Black Hills National Cemetery
|Established||1948, 70 years ago|
|Owned by||United States Department of Veterans Affairs|
|Size||105.9 acres (42.9 ha)|
|No. of graves||20,000 +|
|Website||Black Hills Nat'l Cemetery|
Black Hills National Cemetery is a United States National Cemetery in South Dakota, located three miles (5 km) southeast of Sturgis in Meade County. It encompasses 105.9 acres (42.9 ha), and as of the end of 2005, had 19,147 interments. Located at exit 34 of Interstate 90, it is administered by the U.S. Department of Veterans Affairs, which also administers the nearby Fort Meade National Cemetery. It is one of three national cemeteries in South Dakota (the other two being Fort Meade and Hot Springs).
The area around the Black Hills Cemetery was originally inhabited by the Lakota Indians. French explorers went through the region in the 1740s, and Spain laid claim to the area in 1762 until it was acquired by the United States in the Louisiana Purchase of 1803. Fort Randall was established in 1856, and the 1861 establishment of Dakota Territory brought more settlers to the region, but it wasn't until gold was discovered in the Black Hills that the area was truly populated. Under the Treaty of Fort Laramie, the United States granted the land of the Black Hills to the Lakota, but there was no stopping the settlers from entering the region, which led to several conflicts. Most of the original interments in the cemetery were soldiers who fell in battles of the Indian Wars, but it has since been used to inter veterans from every major campaign the United States has been involved in. The cemetery was listed on the National Register of Historic Places in 2016.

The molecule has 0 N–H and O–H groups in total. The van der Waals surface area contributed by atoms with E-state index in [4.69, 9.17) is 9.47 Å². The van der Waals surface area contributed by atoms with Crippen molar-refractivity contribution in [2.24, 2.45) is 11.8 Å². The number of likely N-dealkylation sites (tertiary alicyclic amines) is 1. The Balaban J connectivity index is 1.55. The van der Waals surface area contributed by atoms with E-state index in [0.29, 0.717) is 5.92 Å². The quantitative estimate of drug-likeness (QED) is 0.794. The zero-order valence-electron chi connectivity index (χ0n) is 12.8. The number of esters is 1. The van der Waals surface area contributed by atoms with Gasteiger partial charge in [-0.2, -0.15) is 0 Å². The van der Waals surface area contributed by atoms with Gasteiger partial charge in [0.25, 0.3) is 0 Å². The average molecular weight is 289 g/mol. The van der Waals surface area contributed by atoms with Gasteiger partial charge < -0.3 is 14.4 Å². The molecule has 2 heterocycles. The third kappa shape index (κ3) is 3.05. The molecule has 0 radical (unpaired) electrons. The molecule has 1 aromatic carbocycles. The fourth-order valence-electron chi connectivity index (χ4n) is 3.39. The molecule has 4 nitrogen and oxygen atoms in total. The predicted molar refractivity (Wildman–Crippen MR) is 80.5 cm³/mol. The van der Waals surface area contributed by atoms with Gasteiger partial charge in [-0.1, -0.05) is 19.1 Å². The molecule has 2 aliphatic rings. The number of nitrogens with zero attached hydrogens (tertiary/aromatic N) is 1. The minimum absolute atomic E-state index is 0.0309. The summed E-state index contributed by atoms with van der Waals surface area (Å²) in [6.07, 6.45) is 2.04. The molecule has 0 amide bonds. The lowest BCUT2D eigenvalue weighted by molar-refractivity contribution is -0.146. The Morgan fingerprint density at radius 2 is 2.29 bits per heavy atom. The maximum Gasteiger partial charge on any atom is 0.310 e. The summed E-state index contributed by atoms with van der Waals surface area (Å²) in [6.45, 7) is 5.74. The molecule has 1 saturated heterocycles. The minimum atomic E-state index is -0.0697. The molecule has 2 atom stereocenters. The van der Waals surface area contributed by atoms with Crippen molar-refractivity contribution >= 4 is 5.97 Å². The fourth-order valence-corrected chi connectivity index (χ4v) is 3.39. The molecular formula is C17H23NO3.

- U.S. Sergeant Charles Windolph, Medal of Honor recipient for action at the Battle of Little Bighorn during the Indian Wars.
- U.S. Senator Francis Higbee Case, World War I veteran, U.S. Representative for the 75th–81st congresses, United States Senate from 1951 until his death in 1962.
- U.S. Brigadier General Richard E. Ellsworth
- U.S. Lieutenant Commander John Charles Waldron, Distinguished Flying Cross
- U.S. Representative and South Dakota Governor William J. Janklow
- Huber, Chris. "Bill to expand Black Hills National Cemetery is headed to the President". rapidcityjournal.com. Rapid City Journal.
- National Cemetery Administration
- Black Hills National Cemetery
- Historic American Landscapes Survey (HALS) No. SD-2, "Black Hills National Cemetery, 20901 Pleasant Valley Drive, Sturgis, Meade, SD"
- Black Hills National Cemetery at Find a Grave
- U.S. Geological Survey Geographic Names Information System: Black Hills National Cemetery